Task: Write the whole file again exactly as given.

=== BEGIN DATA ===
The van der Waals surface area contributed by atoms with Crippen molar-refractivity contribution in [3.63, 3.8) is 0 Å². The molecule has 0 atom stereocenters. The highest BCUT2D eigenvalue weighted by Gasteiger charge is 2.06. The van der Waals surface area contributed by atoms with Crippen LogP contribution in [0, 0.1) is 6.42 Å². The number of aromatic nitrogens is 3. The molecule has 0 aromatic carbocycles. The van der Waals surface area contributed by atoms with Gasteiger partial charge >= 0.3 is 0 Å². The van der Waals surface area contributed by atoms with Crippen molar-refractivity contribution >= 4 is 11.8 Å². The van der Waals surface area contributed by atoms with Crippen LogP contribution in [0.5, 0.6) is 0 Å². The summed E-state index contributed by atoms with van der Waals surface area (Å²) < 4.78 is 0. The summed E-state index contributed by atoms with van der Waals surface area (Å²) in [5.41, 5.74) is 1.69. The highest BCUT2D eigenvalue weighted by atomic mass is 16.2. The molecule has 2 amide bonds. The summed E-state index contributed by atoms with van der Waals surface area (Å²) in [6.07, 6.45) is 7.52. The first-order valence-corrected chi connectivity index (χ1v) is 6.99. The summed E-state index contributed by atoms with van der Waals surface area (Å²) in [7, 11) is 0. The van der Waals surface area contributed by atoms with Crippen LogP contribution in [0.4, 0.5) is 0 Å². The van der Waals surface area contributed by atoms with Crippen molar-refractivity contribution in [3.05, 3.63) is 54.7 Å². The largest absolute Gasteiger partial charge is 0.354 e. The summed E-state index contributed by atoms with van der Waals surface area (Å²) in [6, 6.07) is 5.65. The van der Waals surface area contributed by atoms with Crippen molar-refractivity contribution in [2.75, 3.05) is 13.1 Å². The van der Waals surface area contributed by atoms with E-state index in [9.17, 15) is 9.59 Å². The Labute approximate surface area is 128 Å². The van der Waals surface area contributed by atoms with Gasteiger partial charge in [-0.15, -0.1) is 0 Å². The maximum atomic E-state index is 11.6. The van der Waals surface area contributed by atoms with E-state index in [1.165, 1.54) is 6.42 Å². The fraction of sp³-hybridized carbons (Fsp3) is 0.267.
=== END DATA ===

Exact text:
The van der Waals surface area contributed by atoms with Crippen molar-refractivity contribution in [3.63, 3.8) is 0 Å². The molecule has 0 atom stereocenters. The highest BCUT2D eigenvalue weighted by Gasteiger charge is 2.06. The van der Waals surface area contributed by atoms with Crippen LogP contribution in [0, 0.1) is 6.42 Å². The number of aromatic nitrogens is 3. The molecule has 0 aromatic carbocycles. The van der Waals surface area contributed by atoms with Gasteiger partial charge >= 0.3 is 0 Å². The van der Waals surface area contributed by atoms with Crippen molar-refractivity contribution >= 4 is 11.8 Å². The van der Waals surface area contributed by atoms with Crippen LogP contribution in [0.5, 0.6) is 0 Å². The summed E-state index contributed by atoms with van der Waals surface area (Å²) < 4.78 is 0. The summed E-state index contributed by atoms with van der Waals surface area (Å²) in [5.41, 5.74) is 1.69. The highest BCUT2D eigenvalue weighted by atomic mass is 16.2. The molecule has 2 amide bonds. The summed E-state index contributed by atoms with van der Waals surface area (Å²) in [6.07, 6.45) is 7.52. The first-order valence-corrected chi connectivity index (χ1v) is 6.99. The summed E-state index contributed by atoms with van der Waals surface area (Å²) in [7, 11) is 0. The van der Waals surface area contributed by atoms with Crippen LogP contribution in [0.4, 0.5) is 0 Å². The van der Waals surface area contributed by atoms with Crippen molar-refractivity contribution in [3.05, 3.63) is 54.7 Å². The largest absolute Gasteiger partial charge is 0.354 e. The summed E-state index contributed by atoms with van der Waals surface area (Å²) in [6, 6.07) is 5.65. The van der Waals surface area contributed by atoms with Crippen molar-refractivity contribution in [2.75, 3.05) is 13.1 Å². The van der Waals surface area contributed by atoms with E-state index in [9.17, 15) is 9.59 Å². The Labute approximate surface area is 128 Å². The van der Waals surface area contributed by atoms with Gasteiger partial charge in [-0.15, -0.1) is 0 Å². The maximum atomic E-state index is 11.6. The van der Waals surface area contributed by atoms with E-state index in [1.165, 1.54) is 6.42 Å². The fraction of sp³-hybridized carbons (Fsp3) is 0.267.